I read an opinion piece the other day which discusses, amongst other things, the concept of false consensus. We pretend to believe something because everyone else appears to believe it. They are pretending too, because they don’t want to be the only person who appears to disagree. One example from the article is a company that trumpets its deep commitment to customer service, while treating its actual customers poorly at every turn. Staff know that customers are badly served and unhappy, but sit surrounded by cheery signs proclaiming “Customers are our No 1 priority!!”.
So that got me thinking; are we guilty of this? Are there things we say but don’t mean, because saying what we really think would get us into trouble? I believe there are.
We have a vision of being ‘One Council’. We are one organisation, working together across all disciplines to better serve citizens. We are not supposed to make distinctions, to say “that’s not my job”, to limit our interactions only to our immediate team or chain of command. But somehow it can be quite tricky to actually do the thing. Why is this?
One reason is that we have organised it that way. I’ve discussed before how we have set up support systems that prevent us from being as effective as we’d like, and these systems are designed to conserve and manage resources. Obviously this makes good sense, you can’t just have one big pot that everyone takes from … but at the same time, maybe it could be a little more straightforward sometimes to buy pens or book a meeting room.
The example that I fall over most often, though, is sharing data. It’s very very difficult to get hold of certain information across the organisation. And this is right – it shouldn’t be too easy, because we need to consider data protection regulations, personal privacy, and appropriate access levels. So if you need data managed by another team you shouldn’t be entitled to just swoop in and take it. There do need to be rules.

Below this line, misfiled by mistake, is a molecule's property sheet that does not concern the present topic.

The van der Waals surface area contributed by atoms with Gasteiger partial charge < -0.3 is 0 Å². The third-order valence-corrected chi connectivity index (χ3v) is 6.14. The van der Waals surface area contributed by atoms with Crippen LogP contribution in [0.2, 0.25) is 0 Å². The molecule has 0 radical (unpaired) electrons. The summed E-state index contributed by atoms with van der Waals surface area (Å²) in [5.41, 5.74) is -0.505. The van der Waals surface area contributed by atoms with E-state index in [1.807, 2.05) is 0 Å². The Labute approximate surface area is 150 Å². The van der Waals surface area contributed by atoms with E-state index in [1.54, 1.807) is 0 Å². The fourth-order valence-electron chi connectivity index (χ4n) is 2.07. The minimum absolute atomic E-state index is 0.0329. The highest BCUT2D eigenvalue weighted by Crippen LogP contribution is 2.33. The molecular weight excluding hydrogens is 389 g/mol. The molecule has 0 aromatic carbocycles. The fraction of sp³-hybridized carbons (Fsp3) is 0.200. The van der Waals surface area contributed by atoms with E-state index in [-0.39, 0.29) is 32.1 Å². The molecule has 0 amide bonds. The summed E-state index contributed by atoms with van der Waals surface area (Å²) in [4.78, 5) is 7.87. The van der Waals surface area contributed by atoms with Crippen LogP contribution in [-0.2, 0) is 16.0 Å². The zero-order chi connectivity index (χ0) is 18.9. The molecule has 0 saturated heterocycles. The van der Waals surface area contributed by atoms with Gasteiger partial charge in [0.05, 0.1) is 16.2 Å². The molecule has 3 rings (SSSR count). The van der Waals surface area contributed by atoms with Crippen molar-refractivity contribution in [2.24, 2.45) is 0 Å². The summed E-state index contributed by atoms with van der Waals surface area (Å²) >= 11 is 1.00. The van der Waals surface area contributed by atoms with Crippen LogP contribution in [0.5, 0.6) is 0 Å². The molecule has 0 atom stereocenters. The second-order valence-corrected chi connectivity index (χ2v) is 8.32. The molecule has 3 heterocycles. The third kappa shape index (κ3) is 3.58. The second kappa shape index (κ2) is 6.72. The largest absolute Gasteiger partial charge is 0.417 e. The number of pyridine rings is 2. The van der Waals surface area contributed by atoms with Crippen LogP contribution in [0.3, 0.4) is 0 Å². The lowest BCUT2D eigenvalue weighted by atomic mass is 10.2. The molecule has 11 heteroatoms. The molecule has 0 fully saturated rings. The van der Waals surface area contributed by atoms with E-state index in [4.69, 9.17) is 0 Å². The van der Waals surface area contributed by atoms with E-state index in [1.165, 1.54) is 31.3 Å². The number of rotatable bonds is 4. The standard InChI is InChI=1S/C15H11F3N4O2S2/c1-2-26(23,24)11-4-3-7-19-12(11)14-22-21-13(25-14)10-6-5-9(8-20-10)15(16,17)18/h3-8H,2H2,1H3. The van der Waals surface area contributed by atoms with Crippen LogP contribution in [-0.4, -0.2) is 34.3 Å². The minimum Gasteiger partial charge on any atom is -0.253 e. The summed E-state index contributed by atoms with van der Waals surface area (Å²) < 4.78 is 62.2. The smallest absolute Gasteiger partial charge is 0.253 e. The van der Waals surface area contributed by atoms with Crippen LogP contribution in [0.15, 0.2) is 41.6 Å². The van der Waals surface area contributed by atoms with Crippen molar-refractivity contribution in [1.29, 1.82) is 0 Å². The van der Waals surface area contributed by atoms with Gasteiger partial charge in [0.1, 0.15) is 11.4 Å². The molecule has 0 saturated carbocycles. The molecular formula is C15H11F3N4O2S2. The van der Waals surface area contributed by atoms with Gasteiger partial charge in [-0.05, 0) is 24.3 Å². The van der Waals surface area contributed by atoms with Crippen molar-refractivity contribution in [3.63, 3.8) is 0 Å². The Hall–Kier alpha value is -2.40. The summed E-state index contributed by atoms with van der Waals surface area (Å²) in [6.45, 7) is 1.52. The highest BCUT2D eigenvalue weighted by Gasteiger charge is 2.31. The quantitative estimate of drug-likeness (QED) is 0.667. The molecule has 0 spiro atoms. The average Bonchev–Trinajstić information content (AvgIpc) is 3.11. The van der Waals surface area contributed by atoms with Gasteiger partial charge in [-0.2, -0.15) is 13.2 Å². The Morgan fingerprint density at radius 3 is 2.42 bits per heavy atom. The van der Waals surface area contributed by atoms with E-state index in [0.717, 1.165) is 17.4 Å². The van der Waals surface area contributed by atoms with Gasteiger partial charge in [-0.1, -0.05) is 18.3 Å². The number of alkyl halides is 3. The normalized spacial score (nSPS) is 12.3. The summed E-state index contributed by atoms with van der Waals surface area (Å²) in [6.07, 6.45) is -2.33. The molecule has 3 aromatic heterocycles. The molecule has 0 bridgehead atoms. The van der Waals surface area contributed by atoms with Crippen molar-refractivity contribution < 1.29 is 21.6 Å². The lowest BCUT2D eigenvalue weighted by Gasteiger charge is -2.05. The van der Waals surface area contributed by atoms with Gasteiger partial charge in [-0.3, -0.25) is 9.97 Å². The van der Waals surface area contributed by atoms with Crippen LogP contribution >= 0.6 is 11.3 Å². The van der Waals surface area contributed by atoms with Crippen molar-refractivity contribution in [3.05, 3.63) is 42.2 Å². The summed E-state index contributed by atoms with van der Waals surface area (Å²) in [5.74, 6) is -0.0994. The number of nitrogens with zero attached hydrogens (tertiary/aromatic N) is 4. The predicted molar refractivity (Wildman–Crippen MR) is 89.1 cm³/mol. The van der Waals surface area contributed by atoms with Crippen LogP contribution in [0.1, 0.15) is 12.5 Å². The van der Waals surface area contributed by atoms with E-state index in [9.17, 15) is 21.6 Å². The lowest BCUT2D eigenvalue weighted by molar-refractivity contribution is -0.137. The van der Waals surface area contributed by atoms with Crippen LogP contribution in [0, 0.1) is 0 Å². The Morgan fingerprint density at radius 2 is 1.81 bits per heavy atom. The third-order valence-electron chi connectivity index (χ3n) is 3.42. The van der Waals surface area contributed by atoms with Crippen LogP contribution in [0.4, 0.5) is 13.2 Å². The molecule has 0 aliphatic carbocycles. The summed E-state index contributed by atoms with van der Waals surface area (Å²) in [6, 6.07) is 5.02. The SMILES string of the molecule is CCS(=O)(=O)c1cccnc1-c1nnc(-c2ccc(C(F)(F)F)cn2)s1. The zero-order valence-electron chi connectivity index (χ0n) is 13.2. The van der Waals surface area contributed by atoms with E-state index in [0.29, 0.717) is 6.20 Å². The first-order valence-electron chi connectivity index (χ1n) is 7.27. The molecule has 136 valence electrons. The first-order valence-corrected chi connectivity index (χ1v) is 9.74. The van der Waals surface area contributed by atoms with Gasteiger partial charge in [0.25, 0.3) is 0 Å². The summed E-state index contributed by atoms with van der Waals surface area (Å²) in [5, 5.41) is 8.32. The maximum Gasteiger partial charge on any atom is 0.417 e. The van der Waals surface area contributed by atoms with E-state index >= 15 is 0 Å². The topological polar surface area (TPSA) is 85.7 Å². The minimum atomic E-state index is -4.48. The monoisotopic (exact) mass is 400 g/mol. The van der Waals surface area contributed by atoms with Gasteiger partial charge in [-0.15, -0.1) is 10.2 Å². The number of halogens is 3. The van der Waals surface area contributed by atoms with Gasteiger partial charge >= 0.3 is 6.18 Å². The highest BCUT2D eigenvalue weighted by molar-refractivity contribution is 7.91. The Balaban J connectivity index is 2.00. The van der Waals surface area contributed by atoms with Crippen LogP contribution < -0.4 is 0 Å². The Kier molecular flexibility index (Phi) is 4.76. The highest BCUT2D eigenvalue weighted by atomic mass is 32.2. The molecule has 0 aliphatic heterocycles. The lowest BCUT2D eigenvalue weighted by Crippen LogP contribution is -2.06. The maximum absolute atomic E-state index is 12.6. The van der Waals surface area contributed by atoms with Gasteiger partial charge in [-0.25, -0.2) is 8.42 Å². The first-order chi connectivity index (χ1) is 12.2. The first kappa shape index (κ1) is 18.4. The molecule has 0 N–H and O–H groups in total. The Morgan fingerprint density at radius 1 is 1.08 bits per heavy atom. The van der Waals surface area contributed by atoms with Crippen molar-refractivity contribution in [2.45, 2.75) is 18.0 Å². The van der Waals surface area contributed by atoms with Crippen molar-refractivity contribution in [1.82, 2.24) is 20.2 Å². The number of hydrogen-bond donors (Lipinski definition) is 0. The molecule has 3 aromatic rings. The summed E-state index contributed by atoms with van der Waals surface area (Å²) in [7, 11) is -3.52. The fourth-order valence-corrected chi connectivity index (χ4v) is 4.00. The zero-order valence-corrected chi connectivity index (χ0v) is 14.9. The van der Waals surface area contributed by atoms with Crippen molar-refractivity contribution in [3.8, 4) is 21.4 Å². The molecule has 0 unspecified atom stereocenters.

But should it be so hard to ask someone from that team to share the data with you? To request a small data set, or a summary, or a report, or even an estimate? It really shouldn’t, but sometimes it really is. Data is withheld because it might be misinterpreted; because it might make someone look bad; because it doesn’t support a pet theory, or downright disproves it; because it would be too much hassle to extract; because it’s incomplete …
So, lots of reasons. It usually boils down to, colleague A won’t share with colleague B because they don’t think they should have to. If you think that’s a little harsh, consider this; the number one phrase I hear when information is requested is “What do you need it for?”. This translates not as “How can I best meet that need?”, but rather “Are you going to use it in a way I don’t approve of?”. Once the data is shared, it’s no longer under its original owner’s control.
I have heard this used as a reason not to obey FOI requests … we’ll share our analysis, but not the raw data “because they might twist the figures to show something else”. Our paranoia about losing control, and about others not taking our word for the way things are, gets in the way of our learning. We have decided what the figures show and we are not comfortable with ‘our’ data being used to support an agenda we might disagree with.
Well, that’s too bad, isn’t it? Things went badly wrong at Mid Staffs, to name just one high-profile example, partly because data wasn’t shared, information wasn’t turned into action and the warning signs were buried under ‘approved’ messages of reassurance. That is not who we want to be.